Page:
Seven years ago, in the face of growing evidence that the American rail system was dangerously vulnerable to derailments and collisions, Congress passed a law requiring that railroad companies add to their tracks new technology designed to limit such accidents. Absent such technology, federal transportation authorities said last year, “everybody on a train is one human error away from an accident.”

In the years that followed, some sections of the rails threading the crowded Northeast Corridor gained the so-called Positive Train Control (PTC) technology. But in late March, a Senate committee approved a bipartisan bill to delay by an additional five years the requirement for the new technology. Among the sections of the system that were then still without the safety gear: the tracks stretching between New York City and Washington.

As investigators on Wednesday continued to sift through the wreckage of an Amtrak train in Philadelphia, seeking to understand how the cars derailed in an accident that took the lives of at least seven people, the cause of the tragedy remained undetermined. But a look at recent legislative history reveals that Congress, only weeks ago, moved to loosen a safety rule that was designed to prevent the sort of disaster that just unfolded. On Wednesday afternoon, a National Transportation Safety Board official said that had the PTC technology been installed on the track, the accident in Philadelphia "would not have occurred."

The Amtrak train that derailed was traveling near a notorious curve where cargo and commuter lines come together. The freight rail industry has for years lobbied to limit requirements that it add the safety gear to its tracks, complaining that the mandate was expensive and offered too short a time frame for implementation.

The chief sponsor of the bipartisan bill delaying the safety technology mandate, Missouri Republican Sen. Roy Blunt, has accepted more than $290,000 in campaign contributions from the railroad industry during his career -- the fifth-highest tally in the Senate, according to data compiled by the Center for Responsive Politics (CRP), a campaign finance watchdog group. The Association of American Railroads -- which counts private railroad companies and Amtrak as members -- backed Blunt’s legislation to delay the mandate.

In response to IBTimes questions about the PTC legislation, Blunt's office forwarded a statement from the senator saying: "We’re in the process of marking up a passenger rail bill and I’m sure one of the things we’ll be wanting to look at as we address the bill is what happened with that accident, why it happened and what you need to do to do our best to see that it doesn’t happen again." When he introduced the legislation, Blunt presented it as an effort to find a balance between the industry’s competitive position and safety interests. “We must work to do everything we can to improve train safety and accident prevention without burdening our nation’s freight and passenger rail industry,” he said in a statement.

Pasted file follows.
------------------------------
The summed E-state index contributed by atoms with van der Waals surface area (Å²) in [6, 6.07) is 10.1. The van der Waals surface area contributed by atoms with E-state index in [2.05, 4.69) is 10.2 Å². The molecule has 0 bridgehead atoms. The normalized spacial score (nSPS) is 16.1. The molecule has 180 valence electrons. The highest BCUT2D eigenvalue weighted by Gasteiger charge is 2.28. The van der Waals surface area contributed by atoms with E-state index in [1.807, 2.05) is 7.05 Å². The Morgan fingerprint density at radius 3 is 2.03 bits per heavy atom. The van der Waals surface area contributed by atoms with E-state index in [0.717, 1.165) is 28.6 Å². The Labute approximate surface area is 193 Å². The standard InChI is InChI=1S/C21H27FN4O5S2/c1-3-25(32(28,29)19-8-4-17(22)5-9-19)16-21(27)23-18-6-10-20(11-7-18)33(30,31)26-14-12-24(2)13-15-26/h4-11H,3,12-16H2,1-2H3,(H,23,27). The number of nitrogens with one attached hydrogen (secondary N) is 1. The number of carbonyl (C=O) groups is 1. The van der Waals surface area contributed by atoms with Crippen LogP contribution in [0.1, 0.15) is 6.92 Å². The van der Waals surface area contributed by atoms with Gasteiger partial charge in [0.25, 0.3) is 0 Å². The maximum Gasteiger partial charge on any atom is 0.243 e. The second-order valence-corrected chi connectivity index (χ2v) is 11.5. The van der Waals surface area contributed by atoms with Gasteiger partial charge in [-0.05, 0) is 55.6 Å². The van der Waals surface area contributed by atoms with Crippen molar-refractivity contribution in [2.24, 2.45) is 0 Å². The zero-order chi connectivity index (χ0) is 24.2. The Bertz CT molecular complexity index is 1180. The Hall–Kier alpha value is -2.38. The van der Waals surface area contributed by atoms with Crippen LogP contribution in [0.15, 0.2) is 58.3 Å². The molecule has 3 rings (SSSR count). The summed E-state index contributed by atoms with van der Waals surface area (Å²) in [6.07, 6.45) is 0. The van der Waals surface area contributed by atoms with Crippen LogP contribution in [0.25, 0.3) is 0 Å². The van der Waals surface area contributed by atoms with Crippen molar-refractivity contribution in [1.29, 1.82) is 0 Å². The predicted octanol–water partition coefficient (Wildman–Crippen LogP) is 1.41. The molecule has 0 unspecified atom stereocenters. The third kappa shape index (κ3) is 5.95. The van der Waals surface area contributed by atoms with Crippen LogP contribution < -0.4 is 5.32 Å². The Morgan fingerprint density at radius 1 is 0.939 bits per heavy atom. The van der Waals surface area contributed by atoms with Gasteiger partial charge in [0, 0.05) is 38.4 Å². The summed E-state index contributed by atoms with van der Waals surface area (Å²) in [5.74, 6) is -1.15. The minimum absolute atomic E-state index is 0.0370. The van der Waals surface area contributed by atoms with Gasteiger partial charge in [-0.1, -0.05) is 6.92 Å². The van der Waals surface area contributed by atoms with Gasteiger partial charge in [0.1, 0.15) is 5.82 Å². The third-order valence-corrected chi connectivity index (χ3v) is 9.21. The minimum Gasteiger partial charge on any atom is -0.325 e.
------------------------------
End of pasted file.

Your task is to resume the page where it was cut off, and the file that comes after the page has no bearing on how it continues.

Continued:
The original 2008 law, the Rail Safety Improvement Act, came in response to a series of deadly rail accidents -- the most prominent being a 2008 California collision between a commuter train and freight train that killed 25 people and injured 135. Federal regulators touted requirements that rail companies install the PTC technology as a crucial upgrade, one that would limit “train-to-train collisions, overspeed derailments, incursions into established work zone limits, and the movement of a train.”

Three years later, in 2011, the Obama administration effectively reduced the scope of the law, limiting the number of tracks that had to install the new technology. In 2012, California Sens. Dianne Feinstein and Barbara Boxer, both Democrats, sent a letter to the Federal Railroad Administration saying they were “concerned by reports that the current pace of progress and investment [in installing PTC technology] is insufficient.”